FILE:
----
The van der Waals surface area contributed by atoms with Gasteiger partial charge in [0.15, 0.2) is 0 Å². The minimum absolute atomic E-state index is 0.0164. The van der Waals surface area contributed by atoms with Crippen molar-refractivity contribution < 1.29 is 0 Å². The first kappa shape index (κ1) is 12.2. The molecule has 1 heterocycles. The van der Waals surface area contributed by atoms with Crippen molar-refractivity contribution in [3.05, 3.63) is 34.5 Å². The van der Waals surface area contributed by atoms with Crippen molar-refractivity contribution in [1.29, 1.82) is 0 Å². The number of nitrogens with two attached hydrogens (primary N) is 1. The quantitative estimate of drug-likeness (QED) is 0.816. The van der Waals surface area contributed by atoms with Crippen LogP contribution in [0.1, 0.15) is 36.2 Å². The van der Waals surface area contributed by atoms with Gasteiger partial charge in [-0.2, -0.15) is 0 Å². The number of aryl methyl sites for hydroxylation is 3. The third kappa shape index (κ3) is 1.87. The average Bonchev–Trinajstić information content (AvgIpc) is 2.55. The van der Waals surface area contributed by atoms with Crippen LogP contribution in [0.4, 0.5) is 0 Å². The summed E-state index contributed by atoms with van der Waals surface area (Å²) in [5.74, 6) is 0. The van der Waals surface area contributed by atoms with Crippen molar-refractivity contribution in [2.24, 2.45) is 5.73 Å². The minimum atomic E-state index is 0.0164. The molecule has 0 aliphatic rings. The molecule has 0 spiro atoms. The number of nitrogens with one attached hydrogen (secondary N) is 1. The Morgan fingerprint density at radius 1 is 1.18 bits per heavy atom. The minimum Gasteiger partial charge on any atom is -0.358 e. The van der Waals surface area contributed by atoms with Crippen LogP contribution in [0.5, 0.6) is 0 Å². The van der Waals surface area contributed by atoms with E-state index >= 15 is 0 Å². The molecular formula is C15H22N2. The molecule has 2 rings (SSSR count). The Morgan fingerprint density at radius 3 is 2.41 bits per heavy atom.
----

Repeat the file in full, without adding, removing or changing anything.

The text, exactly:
The van der Waals surface area contributed by atoms with Gasteiger partial charge in [0.15, 0.2) is 0 Å². The minimum absolute atomic E-state index is 0.0164. The van der Waals surface area contributed by atoms with Crippen molar-refractivity contribution < 1.29 is 0 Å². The first kappa shape index (κ1) is 12.2. The molecule has 1 heterocycles. The van der Waals surface area contributed by atoms with Crippen molar-refractivity contribution in [3.05, 3.63) is 34.5 Å². The van der Waals surface area contributed by atoms with Crippen molar-refractivity contribution in [1.29, 1.82) is 0 Å². The number of nitrogens with two attached hydrogens (primary N) is 1. The quantitative estimate of drug-likeness (QED) is 0.816. The van der Waals surface area contributed by atoms with Crippen LogP contribution in [0.1, 0.15) is 36.2 Å². The van der Waals surface area contributed by atoms with Gasteiger partial charge in [-0.2, -0.15) is 0 Å². The number of aryl methyl sites for hydroxylation is 3. The third kappa shape index (κ3) is 1.87. The average Bonchev–Trinajstić information content (AvgIpc) is 2.55. The van der Waals surface area contributed by atoms with Crippen LogP contribution in [0.4, 0.5) is 0 Å². The summed E-state index contributed by atoms with van der Waals surface area (Å²) in [5.74, 6) is 0. The van der Waals surface area contributed by atoms with Crippen molar-refractivity contribution in [2.24, 2.45) is 5.73 Å². The minimum atomic E-state index is 0.0164. The molecule has 0 aliphatic rings. The molecule has 0 spiro atoms. The number of nitrogens with one attached hydrogen (secondary N) is 1. The Morgan fingerprint density at radius 1 is 1.18 bits per heavy atom. The minimum Gasteiger partial charge on any atom is -0.358 e. The van der Waals surface area contributed by atoms with Crippen LogP contribution in [0.5, 0.6) is 0 Å². The van der Waals surface area contributed by atoms with E-state index >= 15 is 0 Å². The molecular formula is C15H22N2. The molecule has 2 rings (SSSR count). The Morgan fingerprint density at radius 3 is 2.41 bits per heavy atom.